In a provocative gesture, SunEdison, the US-based PV group, has abandoned a 20MW project it was awarded less than two months ago in India, claiming the country's domestic content requirements (DCRs) render it uneconomic.
The move, first reported by Bloomberg, will add further fuel to the simmering dispute between the US and India over the latter’s solar DCRs, an issue that has been swept up into a broader whirlpool of recent antagonism between the two countries.
SunEdison, one of the world’s largest developers of utility-scale PV, emerged as one of the biggest winners in India’s recent 750MW solar tender, known as Phase 1 Batch 2, which is part of the government’s National Solar Mission (NSM).
While SunEdison is not giving up on all of its projects on the boil in India, it will walk away from a 20MW project awarded in February’s tender because it will likely be unable to source enough quality India-made modules in time, the company claims.
Doing so would likely mean forfeiting a 20m rupee ($333,000) bidding deposit the company put down.
In its latest solar tender, India set aside half the capacity – or 375MW – for developers using locally sourced cells and modules.
In addition to raising the hackles of the US government, which recently filed a second claim against India’s solar-energy programme in the World Trade Organization, the DCRs were vocally opposed by many developers in India.
While India has sufficient module-assembly capacity, some of it built by foreign players, project developers argue that Indian cell producers like Indosolar and Tata Solar Power are not capable of making enough cost-competitive cells to meet the NSM's deadlines and requirements.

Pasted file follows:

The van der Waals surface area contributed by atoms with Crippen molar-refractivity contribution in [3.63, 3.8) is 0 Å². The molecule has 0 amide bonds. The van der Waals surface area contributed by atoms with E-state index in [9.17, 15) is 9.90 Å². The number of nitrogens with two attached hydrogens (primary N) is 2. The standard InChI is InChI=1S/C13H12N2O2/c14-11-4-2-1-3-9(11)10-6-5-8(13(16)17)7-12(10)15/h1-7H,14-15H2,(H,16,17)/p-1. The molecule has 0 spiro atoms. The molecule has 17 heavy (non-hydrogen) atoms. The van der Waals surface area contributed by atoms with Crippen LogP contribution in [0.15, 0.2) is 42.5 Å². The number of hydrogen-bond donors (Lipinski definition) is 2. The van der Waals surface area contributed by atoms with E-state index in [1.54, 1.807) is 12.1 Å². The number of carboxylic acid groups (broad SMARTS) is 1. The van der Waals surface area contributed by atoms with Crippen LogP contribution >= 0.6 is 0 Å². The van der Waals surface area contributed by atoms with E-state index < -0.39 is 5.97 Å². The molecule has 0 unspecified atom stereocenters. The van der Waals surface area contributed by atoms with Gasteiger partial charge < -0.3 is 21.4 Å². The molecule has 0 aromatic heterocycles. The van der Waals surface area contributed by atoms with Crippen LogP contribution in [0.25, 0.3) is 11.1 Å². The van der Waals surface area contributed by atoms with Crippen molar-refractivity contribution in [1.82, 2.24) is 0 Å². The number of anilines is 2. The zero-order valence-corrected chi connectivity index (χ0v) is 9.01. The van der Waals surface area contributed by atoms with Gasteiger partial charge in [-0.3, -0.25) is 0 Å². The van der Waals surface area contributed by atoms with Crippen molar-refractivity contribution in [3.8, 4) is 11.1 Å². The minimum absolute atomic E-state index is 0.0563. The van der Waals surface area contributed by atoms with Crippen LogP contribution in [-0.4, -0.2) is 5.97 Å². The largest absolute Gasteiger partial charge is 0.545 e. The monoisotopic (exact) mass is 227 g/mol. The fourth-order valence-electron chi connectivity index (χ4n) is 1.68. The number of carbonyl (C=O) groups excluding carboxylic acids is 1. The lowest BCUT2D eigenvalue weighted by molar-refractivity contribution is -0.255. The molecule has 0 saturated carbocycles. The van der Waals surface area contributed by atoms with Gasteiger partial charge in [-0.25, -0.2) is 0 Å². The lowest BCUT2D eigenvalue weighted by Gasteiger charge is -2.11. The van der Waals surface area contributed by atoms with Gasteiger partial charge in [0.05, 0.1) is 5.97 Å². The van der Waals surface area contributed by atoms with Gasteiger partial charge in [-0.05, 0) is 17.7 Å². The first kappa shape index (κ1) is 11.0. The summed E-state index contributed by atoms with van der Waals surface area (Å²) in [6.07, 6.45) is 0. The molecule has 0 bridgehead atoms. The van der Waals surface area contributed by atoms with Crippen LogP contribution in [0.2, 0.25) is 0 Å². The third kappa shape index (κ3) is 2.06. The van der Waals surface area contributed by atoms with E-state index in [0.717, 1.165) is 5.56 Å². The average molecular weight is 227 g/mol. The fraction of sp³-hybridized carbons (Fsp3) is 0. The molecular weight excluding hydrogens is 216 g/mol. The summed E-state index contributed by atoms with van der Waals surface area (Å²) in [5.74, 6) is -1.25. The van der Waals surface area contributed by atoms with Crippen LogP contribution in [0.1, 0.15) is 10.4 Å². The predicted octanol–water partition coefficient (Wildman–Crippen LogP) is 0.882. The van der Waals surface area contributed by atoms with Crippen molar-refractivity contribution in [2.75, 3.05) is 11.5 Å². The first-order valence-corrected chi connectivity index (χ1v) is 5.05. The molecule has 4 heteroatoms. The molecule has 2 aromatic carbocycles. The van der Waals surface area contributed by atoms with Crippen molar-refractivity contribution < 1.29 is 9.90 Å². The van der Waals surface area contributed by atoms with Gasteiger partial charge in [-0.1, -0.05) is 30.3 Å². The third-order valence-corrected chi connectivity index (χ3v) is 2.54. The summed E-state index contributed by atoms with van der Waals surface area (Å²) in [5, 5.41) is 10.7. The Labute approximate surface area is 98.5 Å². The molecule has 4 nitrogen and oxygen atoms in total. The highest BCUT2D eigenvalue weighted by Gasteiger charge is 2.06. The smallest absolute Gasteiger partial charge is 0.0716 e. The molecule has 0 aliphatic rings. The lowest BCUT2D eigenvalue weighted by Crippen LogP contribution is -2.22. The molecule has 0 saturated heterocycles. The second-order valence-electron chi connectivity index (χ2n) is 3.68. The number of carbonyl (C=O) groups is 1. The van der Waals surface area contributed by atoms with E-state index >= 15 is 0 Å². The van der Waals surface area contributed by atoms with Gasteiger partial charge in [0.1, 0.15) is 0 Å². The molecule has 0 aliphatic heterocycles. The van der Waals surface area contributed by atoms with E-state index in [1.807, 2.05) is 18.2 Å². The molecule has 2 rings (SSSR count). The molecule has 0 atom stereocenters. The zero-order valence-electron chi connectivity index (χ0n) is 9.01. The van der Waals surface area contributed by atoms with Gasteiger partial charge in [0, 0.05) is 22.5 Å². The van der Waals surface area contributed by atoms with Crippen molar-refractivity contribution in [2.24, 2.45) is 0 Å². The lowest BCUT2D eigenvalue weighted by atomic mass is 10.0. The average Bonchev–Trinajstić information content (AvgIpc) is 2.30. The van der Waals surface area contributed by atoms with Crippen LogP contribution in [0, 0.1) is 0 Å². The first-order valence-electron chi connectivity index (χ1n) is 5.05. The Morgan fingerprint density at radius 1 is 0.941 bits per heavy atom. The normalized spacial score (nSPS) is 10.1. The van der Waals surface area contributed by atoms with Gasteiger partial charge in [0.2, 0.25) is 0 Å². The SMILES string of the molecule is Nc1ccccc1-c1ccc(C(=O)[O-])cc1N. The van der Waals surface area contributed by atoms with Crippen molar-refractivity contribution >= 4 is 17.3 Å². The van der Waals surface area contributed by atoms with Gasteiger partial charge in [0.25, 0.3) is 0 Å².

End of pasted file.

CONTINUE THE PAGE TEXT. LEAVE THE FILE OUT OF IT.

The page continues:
India’s module suppliers have in recent weeks been accused of raising their prices after February’s tender – a charge they deny. Bids for projects using foreign modules came in significantly lower than those forced to use locally made panels.
US-based First Solar has been one of the biggest module suppliers in India to date, due largely to a loophole in Round 1 that allowed unlimited amounts of foreign thin-film modules to enter the country. That loophole was closed in Round 2, in a move that will cost the US an estimated $200m-$300m in module exports.
While US and Indian officials have been trading hot words over the DCR issue for months to little avail, moves like the one made by SunEdison could jolt the debate. The participation of experienced foreign players like SunEdison is seen as key to ensuring quality and driving costs down in India’s solar programme.
Indian PV suppliers and some government officials argue that jobs growth on the manufacturing side will be critical to the success of the country’s solar industry over the long haul – and that DCRs are essential to foster that growth.
However, Bridge to India, a respected solar consultancy in India, calls the country’s DCRs a “failure”, saying that the volume of projects the country is putting to tender is too low to spur much domestic manufacturing growth, but is instead merely raising the cost of the country’s solar subsidy bill.